"It's a zero-sum situation. If you have trailers there, you're not going to be able to have kids playing there," he said.
Amy Lethbridge, in charge of education for the Conservancy, told the group that more experiential programs have been planned for the coming year, including additional contracts with Los Angeles Unified School District to bring out more kids.
"I need space to serve the very programs the park was purchased to serve," she said.
Chabad's attorney Benjamin Reznik, a partner at Jeffer, Mangles, Butler and Marmaro, lamented that the issue is being framed as "us versus them, private versus public." He stated that Chabad didn't anticipate the delay on their new site and is asking only for a temporary extension.
"Whoever's out there saying that what we're asking is to take over the park is being, I think, very mean-spirited," he said.
Chabad had been renting space for its preschool at several locations in Temescal Gateway Park since 2008. But the lease, which stipulated it could not be "extended or renewed under any circumstances" and which was itself a one-year extension of a previous one-year non-renewable lease, ended on June 23.
Chabad found a new location in January, signing a three-year lease on a 3,000-square-foot vacant building located on private property off Los Liones Drive, adjacent to a Getty Villa service road and to property owned by the Mormon Church and below a ridge of expensive homes in the Castellammare Mesa area of Pacific Palisades.
But strong opposition by the neighbors and a claim by the Getty that Chabad does not have the right to access the property via its service road have delayed the project. Additionally, the Mormon Church has denied entry through its property.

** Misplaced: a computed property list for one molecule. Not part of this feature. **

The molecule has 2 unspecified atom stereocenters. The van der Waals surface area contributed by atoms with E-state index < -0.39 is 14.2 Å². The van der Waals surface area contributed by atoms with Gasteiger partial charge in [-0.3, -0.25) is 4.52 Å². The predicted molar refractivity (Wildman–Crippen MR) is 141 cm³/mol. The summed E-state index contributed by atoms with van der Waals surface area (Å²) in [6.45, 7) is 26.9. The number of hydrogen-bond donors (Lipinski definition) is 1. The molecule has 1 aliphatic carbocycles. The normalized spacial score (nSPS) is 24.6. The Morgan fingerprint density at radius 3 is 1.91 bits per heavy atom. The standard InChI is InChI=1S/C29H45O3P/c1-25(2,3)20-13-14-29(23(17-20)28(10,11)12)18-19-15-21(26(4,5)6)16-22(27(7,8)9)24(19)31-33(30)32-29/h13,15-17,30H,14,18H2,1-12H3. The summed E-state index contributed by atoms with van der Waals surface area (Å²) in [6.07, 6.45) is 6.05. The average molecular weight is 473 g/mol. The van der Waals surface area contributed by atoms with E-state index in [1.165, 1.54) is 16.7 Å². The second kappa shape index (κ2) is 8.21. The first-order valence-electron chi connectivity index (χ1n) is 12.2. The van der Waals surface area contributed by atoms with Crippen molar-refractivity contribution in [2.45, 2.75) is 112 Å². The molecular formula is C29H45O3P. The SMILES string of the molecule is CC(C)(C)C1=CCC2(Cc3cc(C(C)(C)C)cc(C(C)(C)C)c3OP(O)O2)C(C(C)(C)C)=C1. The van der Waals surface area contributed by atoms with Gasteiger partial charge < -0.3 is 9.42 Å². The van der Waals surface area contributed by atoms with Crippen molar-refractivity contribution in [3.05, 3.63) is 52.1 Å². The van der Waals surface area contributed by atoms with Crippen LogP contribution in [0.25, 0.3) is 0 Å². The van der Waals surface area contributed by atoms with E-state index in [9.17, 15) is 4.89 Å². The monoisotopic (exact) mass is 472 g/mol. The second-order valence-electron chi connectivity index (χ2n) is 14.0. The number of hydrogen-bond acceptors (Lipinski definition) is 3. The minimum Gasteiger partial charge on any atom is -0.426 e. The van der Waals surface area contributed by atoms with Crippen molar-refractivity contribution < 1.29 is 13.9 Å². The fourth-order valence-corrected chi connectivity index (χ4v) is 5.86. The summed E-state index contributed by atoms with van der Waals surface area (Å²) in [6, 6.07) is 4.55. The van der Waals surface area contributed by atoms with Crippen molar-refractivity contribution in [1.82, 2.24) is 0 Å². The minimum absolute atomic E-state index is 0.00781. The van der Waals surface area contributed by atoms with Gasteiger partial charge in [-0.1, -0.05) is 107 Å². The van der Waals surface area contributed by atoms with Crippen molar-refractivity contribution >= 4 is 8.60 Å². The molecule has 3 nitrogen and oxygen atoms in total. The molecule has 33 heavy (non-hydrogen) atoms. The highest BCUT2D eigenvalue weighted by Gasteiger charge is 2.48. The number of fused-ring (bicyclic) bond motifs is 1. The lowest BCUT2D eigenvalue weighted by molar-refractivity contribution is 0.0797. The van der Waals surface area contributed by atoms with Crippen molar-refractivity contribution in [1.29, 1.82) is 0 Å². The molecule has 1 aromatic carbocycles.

Chabad is exploring all options for accessing the building and is encouraged by the recent discovery of an overlooked legal document allowing a potential public street to be constructed that would lead directly to the building's entrance. Chabad is also planning to file for a conditional-use permit in the next 10 days and has agreed not to open the preschool until all conditions have been met. But whatever happens, the preschool will not be ready for September occupancy.
After Chabad's request to extend the lease was denied by Conservancy executive director Edmiston on June 12, Chabad approached Governor Arnold Schwarzenegger to intercede.
A letter from Mike Chrisman, secretary of the State of California Resources Agency, on June 26, responding for the governor, provided Chabad with guidelines to "help resolve this matter in a way that makes sense for Chabad, its neighbors, and the [Santa Monica Mountains Conservancy]." After Chabad formally appealed, Conservancy chairperson Ronald Schafer called the emergency meeting.
But Monday night's vote dashed any hopes for a resolution favorable to Chabad. Currently, the preschool is holding its six-week summer program at Palisades Elementary School, as it has every summer, and it is looking for a temporary location.
Still, Chabad will open its doors for the fall session on Sept. 4, Rabbi Boruch Shlomo Cunin guaranteed at the end of the meeting.
"We will have a proper preschool," he said. "We will not let the children down."